warprompts

Torture Comes Home, McCain and Torture

How is the torture mandate in the so-called War on Terror affecting domestic policing? Well, if the following story is any indication, it’s bleeding through:

A man alleges that police entered his home illegally and ripped a catheter from his body during a child pornography investigation that led to the arrest of two neighbors.

[Name redacted by warprompts], 60, of New Britain filed a notice with the city Thursday that he intends to pursue a federal civil rights lawsuit. He accused the officers of inflicting severe injuries as he was recovering from intestinal surgery in February.

[Name redacted’s] lawyer, Paul Spinella, said police entered [the] apartment Jan. 30 and Feb. 28. Glover wasn’t involved in child pornography, has not been charged and has no criminal record, Spinella said.

“The poor guy,” Spinella said. “They ripped the catheter off his person. They assaulted the guy. He’s got major problems as a result of this. He’s a mess now.”

Lt. James Wardwell, a police spokesman, said Friday that the department had not received the intent-to-sue notice and would not comment. A message was left for the city’s corporation counsel

[Name redacted] has two years to file a lawsuit in U.S. District Court.

Read this for a good commentary on the Connecticut man’s assault.

Andrew Sullivan argues that John McCain “single-handedly wrested the GOP from its pro-torture position, which is a huge, by no means inevitable, advance over Bush-Cheney.” Sullivan writes:

Yes, he has made a few compromises that were disappointing – and more disappointing for those of us who admire him. But he took on the issue when it could have hurt him badly – against demagogues like Giuliani and say-anything opportunists like Romney – and stood up for American and Western values. Because of McCain, we now know that the next president, unlike the current one, will not be a war criminal.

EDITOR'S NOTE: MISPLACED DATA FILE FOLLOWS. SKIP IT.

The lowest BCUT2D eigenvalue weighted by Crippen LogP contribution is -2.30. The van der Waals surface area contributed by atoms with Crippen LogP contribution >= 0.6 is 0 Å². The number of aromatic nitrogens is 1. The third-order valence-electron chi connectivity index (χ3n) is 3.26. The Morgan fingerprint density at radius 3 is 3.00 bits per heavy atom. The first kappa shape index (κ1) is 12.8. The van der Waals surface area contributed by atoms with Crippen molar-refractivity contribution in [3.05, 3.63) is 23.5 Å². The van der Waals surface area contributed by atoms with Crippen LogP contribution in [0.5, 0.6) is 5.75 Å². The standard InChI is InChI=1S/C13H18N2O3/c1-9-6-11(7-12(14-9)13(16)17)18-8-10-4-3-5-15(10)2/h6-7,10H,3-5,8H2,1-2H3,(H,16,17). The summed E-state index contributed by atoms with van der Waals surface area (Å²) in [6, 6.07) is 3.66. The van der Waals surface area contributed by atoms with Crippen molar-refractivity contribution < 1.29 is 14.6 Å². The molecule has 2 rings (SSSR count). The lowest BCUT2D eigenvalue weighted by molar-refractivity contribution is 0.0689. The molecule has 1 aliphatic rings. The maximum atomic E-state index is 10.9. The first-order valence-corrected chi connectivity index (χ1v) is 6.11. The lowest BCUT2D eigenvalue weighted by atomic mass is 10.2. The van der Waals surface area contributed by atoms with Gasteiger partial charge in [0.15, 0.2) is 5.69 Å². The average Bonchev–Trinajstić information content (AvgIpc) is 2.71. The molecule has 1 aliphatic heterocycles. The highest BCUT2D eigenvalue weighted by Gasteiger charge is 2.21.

Oh, has he?

[T]he Senate brought the Intelligence Authorization Bill — which contained a provision banning waterboarding — to the floor for a vote. Sen. John McCain (R-AZ), an outspoken waterboarding critic, voted against the bill.

At the time, ThinkProgress questioned whether McCain would stand with Bush’s threatened veto of the legislation. Today, the AP reports that McCain has come out saying Bush should veto the measure, which would make the Army Field Manual the standard for CIA interrogations.

(Source: Think Progress)

Glenn Greenwald reports that the Military Commissions Act, another bill that McCain voted for, actually gives the Bush administration power to torture:

An article by The New York Times’s Mark Mazzetti this morning discloses a letter (.pdf) from the Justice Department to Congress which asserts “that American intelligence operatives attempting to thwart terrorist attacks can legally use interrogation methods that might otherwise be prohibited under international law.” In other words, even after all of the dramatic anti-torture laws and other decrees, the Bush administration insists that American interrogators have the right to use methods that are widely considered violations of the Geneva Conventions if we decide that doing so might help “thwart terrorist attacks.”